With meager diction which proves too fragile, it held me affixed to the pages: page 1 quickly dissolves to page 30 in split seconds. An advocate of brevity, an affinity she shared with William Strunk, the memoir takes its form from her college assignment: “Take any ten years of your life, reduce them to two pages, and every sentence has to be three words long.” Each sentence wasn’t trio words, but each sentence held Abigail’s mantra: Brevity as a hermitage of vulnerability. This approach gives the memoir another appellation: A teaching guide. 

The memoir has an often retread metaphor: Painting. Abigail’s opening story is titled Painting, Not Writing : 

” So instead of not-writing, I am painting.”    

You are reading: An Approach to Memoir: A Review of Abigail Thomas’s What Comes Next and How to Like It.

  

What do the strokes of Abigail’s painting brush teach us? The cocktail of paints: blue, red, white, and yellow, shows the intimacy and allegiance Abigail’s history had with others. The enlisting of variants of color in forming a single drawing is the metaphor of how variants of the history that created us are — our life as counterpoint colors meshed into a solo piece. Blue mixes with red. Yellow with white. A new color emerges. Humans age; memories age with them. What weight of memories is lost as we ascend the ladder of age? What personal history do we lose or gain as we mix with others?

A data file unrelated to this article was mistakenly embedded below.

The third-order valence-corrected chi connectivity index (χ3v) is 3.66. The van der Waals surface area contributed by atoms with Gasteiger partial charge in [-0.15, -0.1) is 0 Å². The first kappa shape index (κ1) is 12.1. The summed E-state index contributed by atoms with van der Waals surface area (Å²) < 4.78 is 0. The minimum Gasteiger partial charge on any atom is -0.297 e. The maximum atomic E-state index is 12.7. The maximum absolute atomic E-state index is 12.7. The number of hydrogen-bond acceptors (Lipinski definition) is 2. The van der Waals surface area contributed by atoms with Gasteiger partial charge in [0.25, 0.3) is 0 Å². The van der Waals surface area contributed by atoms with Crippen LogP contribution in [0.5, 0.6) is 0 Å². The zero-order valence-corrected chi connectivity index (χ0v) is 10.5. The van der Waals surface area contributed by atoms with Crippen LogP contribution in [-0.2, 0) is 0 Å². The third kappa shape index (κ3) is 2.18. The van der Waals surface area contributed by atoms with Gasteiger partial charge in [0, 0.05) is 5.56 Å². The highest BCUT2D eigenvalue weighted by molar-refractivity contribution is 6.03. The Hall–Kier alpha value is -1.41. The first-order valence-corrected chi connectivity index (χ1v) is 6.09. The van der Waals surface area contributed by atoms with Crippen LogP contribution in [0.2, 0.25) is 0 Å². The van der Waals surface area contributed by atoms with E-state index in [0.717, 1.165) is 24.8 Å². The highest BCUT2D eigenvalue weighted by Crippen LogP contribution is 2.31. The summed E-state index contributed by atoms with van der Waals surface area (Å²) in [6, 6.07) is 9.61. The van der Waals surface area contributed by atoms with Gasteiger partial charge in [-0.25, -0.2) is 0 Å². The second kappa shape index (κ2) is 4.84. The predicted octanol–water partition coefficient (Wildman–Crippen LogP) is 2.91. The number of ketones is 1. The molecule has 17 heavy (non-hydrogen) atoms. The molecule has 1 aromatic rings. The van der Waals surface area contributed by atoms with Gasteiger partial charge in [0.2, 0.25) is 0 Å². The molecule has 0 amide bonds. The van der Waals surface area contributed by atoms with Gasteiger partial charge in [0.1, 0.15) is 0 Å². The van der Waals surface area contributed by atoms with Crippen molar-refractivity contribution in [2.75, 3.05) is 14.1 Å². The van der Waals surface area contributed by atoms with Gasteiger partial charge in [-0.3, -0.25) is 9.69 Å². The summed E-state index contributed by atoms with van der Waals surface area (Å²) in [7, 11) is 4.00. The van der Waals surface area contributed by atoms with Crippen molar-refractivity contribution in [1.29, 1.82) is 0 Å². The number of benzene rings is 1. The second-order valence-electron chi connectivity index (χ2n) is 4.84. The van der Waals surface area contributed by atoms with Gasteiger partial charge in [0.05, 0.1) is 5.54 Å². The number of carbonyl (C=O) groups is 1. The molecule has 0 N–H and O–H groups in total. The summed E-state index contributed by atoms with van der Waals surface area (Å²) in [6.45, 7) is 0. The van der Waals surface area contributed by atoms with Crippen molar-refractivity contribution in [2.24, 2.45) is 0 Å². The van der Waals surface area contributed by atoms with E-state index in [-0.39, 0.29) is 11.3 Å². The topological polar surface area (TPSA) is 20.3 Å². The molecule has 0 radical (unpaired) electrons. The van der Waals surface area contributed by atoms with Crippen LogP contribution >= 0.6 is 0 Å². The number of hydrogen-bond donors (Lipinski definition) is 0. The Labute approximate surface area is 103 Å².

In our family room, a framed picture hung on the wall. 3 familiar faces: Joshua- my elder brother; Tosin – my younger sister and Seyi – me. A flower was placed beside us – for aesthetic purposes I presume. Flowers bloom, but sadly my memory of the day had waned. Save the clothes we wore, no scene or details from that picture flicker past my mind. There is a shortlist of images or events I remember in my history. 

 

You are reading: An Approach to Memoir: A Review of Abigail Thomas’s What Comes Next and How to Like It.

 

As I look at the picture while writing this essay in the paucity of memories it stares at, I was amazed at Abigail’s ability to remember : 

 “I don’t know,” I said carefully. “I don’t know anyone’s story except my own and I don’t even know that.”

 

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Remembering and forgetting the history that made me become an interloper in my history. ‘ What Comes Next and How to Like It’ is Abigail’s subtle acceptance of her mortality: Death is coming soon. The memoir is replete with metaphors of death: Her expired and renewed plate number;  the decrease of her dogs; the sales of dead parents’ detritus. 

In Abigail’s memoir objects transcend their literary meaning: The expiring date of her driver’s license becomes a barometer to measure the pressure of aging and dying: 

” I  have to stop smoking. My driver’s license needs to be renewed in 2015 and will last another ten years. I am struck by the thought that if I keep smoking a pack a day I may expire before it does. I put on my nicotine patches and hope for the best.”